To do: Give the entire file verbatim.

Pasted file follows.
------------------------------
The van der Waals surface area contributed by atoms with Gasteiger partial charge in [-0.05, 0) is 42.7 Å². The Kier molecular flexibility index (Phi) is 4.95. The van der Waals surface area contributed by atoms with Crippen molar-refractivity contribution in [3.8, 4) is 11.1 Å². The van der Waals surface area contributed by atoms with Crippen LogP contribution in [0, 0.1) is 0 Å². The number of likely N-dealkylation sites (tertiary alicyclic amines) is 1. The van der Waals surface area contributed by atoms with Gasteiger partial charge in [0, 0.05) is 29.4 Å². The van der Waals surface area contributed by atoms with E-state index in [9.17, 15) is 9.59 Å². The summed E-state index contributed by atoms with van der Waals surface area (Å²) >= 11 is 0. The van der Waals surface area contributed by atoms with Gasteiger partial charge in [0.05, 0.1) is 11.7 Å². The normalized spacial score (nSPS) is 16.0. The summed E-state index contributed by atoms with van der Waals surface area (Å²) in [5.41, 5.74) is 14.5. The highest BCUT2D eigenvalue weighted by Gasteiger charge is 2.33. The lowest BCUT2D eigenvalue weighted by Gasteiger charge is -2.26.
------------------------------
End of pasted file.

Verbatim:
The van der Waals surface area contributed by atoms with Gasteiger partial charge in [-0.05, 0) is 42.7 Å². The Kier molecular flexibility index (Phi) is 4.95. The van der Waals surface area contributed by atoms with Crippen molar-refractivity contribution in [3.8, 4) is 11.1 Å². The van der Waals surface area contributed by atoms with Crippen LogP contribution in [0, 0.1) is 0 Å². The number of likely N-dealkylation sites (tertiary alicyclic amines) is 1. The van der Waals surface area contributed by atoms with Gasteiger partial charge in [0, 0.05) is 29.4 Å². The van der Waals surface area contributed by atoms with E-state index in [9.17, 15) is 9.59 Å². The summed E-state index contributed by atoms with van der Waals surface area (Å²) >= 11 is 0. The van der Waals surface area contributed by atoms with Gasteiger partial charge in [0.05, 0.1) is 11.7 Å². The normalized spacial score (nSPS) is 16.0. The summed E-state index contributed by atoms with van der Waals surface area (Å²) in [5.41, 5.74) is 14.5. The highest BCUT2D eigenvalue weighted by Gasteiger charge is 2.33. The lowest BCUT2D eigenvalue weighted by Gasteiger charge is -2.26.